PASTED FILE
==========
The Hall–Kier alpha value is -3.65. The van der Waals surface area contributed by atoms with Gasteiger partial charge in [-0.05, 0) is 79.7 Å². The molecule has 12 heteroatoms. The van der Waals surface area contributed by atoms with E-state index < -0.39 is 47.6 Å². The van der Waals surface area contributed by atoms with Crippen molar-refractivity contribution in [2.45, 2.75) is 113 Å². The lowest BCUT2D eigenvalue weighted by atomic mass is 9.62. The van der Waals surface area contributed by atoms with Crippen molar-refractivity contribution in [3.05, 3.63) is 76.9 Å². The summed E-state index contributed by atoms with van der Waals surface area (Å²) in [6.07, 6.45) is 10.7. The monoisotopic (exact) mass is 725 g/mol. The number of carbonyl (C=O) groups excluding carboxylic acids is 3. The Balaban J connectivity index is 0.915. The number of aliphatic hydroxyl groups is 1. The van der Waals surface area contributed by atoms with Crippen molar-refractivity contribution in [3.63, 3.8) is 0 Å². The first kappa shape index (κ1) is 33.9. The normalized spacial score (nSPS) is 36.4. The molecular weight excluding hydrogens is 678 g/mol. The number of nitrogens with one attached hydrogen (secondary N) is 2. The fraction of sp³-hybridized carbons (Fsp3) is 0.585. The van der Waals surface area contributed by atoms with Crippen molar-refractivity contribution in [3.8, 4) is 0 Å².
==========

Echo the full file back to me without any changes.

The Hall–Kier alpha value is -3.65. The van der Waals surface area contributed by atoms with Gasteiger partial charge in [-0.05, 0) is 79.7 Å². The molecule has 12 heteroatoms. The van der Waals surface area contributed by atoms with E-state index < -0.39 is 47.6 Å². The van der Waals surface area contributed by atoms with Crippen molar-refractivity contribution in [2.45, 2.75) is 113 Å². The lowest BCUT2D eigenvalue weighted by atomic mass is 9.62. The van der Waals surface area contributed by atoms with Crippen molar-refractivity contribution in [3.05, 3.63) is 76.9 Å². The summed E-state index contributed by atoms with van der Waals surface area (Å²) in [6.07, 6.45) is 10.7. The monoisotopic (exact) mass is 725 g/mol. The number of carbonyl (C=O) groups excluding carboxylic acids is 3. The Balaban J connectivity index is 0.915. The number of aliphatic hydroxyl groups is 1. The van der Waals surface area contributed by atoms with Crippen molar-refractivity contribution in [3.63, 3.8) is 0 Å². The first kappa shape index (κ1) is 33.9. The normalized spacial score (nSPS) is 36.4. The molecular weight excluding hydrogens is 678 g/mol. The number of nitrogens with one attached hydrogen (secondary N) is 2. The fraction of sp³-hybridized carbons (Fsp3) is 0.585. The van der Waals surface area contributed by atoms with Crippen molar-refractivity contribution in [3.8, 4) is 0 Å².